Woman in Shoe Stabbing Case Describes Killing - NBC 5 Dallas-Fort Worth

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Woman in Shoe Stabbing Case Describes Killing



    Woman in Shoe Stabbing Case Describes Killing
    Prosecutor John Jordan sets down a stiletto shoe entered into evidence during the trial against Ana Lilia Trujillo Tuesday, April 1, 2014, in Houston. Trujillo, 45, is charged with murder, accused of killing her 59-year-old boyfriend, Alf Stefan Andersson with the heel of a stiletto shoe, at his Museum District high-rise condominium in June 2013. (AP Photo/Houston Chronicle, Brett Coomer) MANDATORY CREDIT

    A Houston woman convicted of murder for fatally stabbing her boyfriend with a 5 1/2-inch stiletto shoe heel told jurors she killed him in a desperate attempt to save her own life during a brutal fight of more than an hour in which she was chased down, knocked into a wall and thrown over a couch.

    Ana Trujillo took the witness stand Thursday for the first time in the two-week trial as part of the penalty phase, which will decide her sentence. During more than five hours of rambling testimony by mid-afternoon, Trujillo said that she had been repeatedly abused by men, including sexual assault by her first husband.

    The jury convicted Trujillo on Tuesday of murder in last June's killing of her boyfriend, 59-year-old Alf Stefan Andersson, at his home. Prosecutors say she pinned him down and stabbed him at least 25 times with the heel of her shoe. Trujillo and her lawyers said she acted in self-defense.

    Trujillo told jurors Andersson became enraged and she battled for her life during the prolonged fight. She said that she tried to calm him down, but Andersson started yelling at her and Trujillo realized she could not talk him down.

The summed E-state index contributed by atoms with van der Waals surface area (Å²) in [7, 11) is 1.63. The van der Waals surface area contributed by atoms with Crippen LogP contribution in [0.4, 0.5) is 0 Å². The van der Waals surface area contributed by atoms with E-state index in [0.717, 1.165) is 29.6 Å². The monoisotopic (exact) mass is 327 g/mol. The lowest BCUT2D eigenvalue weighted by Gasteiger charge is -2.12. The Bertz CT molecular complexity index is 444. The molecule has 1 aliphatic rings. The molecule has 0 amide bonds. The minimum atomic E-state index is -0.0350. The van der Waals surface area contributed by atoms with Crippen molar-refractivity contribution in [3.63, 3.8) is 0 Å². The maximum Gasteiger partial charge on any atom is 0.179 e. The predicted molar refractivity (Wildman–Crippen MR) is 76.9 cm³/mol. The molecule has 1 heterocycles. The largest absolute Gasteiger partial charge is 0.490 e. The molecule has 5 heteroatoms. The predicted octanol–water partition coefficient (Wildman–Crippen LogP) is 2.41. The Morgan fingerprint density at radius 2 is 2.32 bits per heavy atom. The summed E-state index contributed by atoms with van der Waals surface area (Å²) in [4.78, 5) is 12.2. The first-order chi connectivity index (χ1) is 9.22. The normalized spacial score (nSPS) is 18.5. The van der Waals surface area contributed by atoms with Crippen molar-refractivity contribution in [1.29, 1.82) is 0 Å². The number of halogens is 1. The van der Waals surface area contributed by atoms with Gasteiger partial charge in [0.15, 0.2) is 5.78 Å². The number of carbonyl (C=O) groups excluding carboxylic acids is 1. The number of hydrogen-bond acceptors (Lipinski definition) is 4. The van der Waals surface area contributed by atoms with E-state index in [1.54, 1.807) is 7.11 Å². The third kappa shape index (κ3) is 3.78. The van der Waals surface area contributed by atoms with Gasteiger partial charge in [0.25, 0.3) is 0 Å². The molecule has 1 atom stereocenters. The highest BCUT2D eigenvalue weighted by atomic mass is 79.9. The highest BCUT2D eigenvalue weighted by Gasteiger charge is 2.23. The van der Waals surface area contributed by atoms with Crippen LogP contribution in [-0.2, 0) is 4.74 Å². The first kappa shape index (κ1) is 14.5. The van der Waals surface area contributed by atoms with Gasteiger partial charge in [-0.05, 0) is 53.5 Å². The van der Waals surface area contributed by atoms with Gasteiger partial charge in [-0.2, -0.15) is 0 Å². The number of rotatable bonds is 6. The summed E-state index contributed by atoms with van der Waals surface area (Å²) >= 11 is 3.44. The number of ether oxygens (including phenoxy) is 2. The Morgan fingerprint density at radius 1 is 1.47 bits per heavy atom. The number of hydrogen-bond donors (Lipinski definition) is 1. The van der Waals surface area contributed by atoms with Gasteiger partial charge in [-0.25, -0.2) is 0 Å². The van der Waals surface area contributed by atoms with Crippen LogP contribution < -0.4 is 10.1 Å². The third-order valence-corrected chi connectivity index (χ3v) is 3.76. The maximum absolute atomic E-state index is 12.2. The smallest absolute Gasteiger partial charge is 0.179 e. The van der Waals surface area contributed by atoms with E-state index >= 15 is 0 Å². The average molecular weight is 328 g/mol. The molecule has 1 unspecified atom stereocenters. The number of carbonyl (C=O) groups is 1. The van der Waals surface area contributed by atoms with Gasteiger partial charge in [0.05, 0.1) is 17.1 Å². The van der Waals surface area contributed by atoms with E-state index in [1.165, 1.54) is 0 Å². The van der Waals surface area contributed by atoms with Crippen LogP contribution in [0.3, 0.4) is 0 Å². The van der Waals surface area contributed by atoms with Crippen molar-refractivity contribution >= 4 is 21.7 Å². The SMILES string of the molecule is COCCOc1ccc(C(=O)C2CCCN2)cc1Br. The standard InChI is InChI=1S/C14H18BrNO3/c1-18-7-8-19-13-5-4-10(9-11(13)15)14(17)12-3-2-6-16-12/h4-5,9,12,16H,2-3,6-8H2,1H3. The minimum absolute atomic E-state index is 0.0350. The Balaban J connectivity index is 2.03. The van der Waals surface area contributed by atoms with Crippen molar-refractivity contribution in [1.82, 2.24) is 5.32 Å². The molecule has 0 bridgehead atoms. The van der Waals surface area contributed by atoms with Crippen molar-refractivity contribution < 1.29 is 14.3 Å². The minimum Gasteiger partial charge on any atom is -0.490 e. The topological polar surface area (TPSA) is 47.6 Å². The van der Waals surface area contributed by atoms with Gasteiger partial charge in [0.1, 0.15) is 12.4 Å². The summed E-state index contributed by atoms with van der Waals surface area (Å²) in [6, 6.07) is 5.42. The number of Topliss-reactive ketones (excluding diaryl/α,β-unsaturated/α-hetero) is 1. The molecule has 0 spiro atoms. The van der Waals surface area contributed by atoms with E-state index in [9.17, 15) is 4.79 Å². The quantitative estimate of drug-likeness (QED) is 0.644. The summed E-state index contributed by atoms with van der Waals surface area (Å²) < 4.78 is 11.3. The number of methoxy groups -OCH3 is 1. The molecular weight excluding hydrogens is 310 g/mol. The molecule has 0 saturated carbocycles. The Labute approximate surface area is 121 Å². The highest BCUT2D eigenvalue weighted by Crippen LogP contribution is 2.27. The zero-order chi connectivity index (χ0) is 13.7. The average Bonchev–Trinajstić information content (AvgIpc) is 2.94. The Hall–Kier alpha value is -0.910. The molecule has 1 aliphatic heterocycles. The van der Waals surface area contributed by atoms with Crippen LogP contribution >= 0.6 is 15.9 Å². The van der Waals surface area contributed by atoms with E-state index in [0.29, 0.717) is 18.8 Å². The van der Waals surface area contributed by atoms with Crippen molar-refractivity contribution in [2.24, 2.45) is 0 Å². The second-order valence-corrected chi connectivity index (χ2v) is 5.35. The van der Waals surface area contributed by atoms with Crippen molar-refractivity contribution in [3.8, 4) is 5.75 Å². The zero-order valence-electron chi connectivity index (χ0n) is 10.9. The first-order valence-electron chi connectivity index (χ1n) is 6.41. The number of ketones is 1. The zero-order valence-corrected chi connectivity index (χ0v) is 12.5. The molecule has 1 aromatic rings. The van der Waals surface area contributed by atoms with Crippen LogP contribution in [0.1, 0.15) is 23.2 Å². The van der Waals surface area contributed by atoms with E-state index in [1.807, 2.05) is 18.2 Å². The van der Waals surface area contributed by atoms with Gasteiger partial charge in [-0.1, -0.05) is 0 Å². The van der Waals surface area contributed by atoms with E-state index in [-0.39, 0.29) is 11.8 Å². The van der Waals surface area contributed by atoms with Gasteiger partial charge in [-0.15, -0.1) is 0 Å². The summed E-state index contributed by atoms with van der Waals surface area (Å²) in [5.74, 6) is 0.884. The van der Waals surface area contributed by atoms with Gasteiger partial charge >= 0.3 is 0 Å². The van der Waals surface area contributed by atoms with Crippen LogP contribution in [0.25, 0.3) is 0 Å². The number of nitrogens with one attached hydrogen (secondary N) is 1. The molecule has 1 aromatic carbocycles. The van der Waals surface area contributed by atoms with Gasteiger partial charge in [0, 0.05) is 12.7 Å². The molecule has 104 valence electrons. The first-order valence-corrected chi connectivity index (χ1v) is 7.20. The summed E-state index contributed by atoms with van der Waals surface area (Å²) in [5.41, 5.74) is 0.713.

"I became frightened. I did fear for my life. I felt he lost it," she said.

    Trujillo said she started striking him with the shoe anywhere she could.

    "Why did you keep on hitting him?" her attorney Jack Carroll asked.

    "He wouldn't let go of my leg. The pain wouldn't stop," she said.

    Trujillo said that at first she hit him on his back and on his arms, then on his head as a last resort.

    "I had no idea I was hurting him that badly," she said. "I reached over and said, `Oh God, what happened?' I reached over and my hands were full of blood."

    Trujillo told jurors she had a history of being sexually or physically abused by men. She said that she had been sexually assaulted by her first husband and told jurors that another boyfriend had kicked her in the stomach when she was pregnant, resulting in a miscarriage.

    Trujillo described being attacked in an incident reminiscent of Andersson's slaying. She told jurors a friend in 2009 had tried to rape her in his apartment, pinning her down and that she used the only weapon within reach -- a candlestick -- to fend him off.

    Trujillo's former friend testified Wednesday that it was Trujillo who knocked him out with the candlestick in an unprovoked attack. No charges were filed related to that incident.

    She also discussed her upbringing, including growing up in Arizona after being born in Mexico, and her various jobs, including massage therapist, club bouncer and artist.

    At times during her verbose testimony, prosecutor John Jordan would ask the judge to instruct Trujillo to not answer her lawyer's questions in the form of narration.

    On Wednesday, prosecutors presented 19 witnesses during the trial's punishment phase. Most of the witnesses detailed Trujillo's criminal history or firsthand experiences in which she became violent toward them when she drank. Trujillo was arrested twice for drunken driving, once in 2008 and again in 2010. She had been drinking the night of Andersson's death but her blood alcohol level was not tested, according to testimony.

    Jurors on Wednesday also heard from Anderson's family and friends, who testified that he was a good person who wouldn't hesitate to help anyone and that they were still trying to understand his violent death.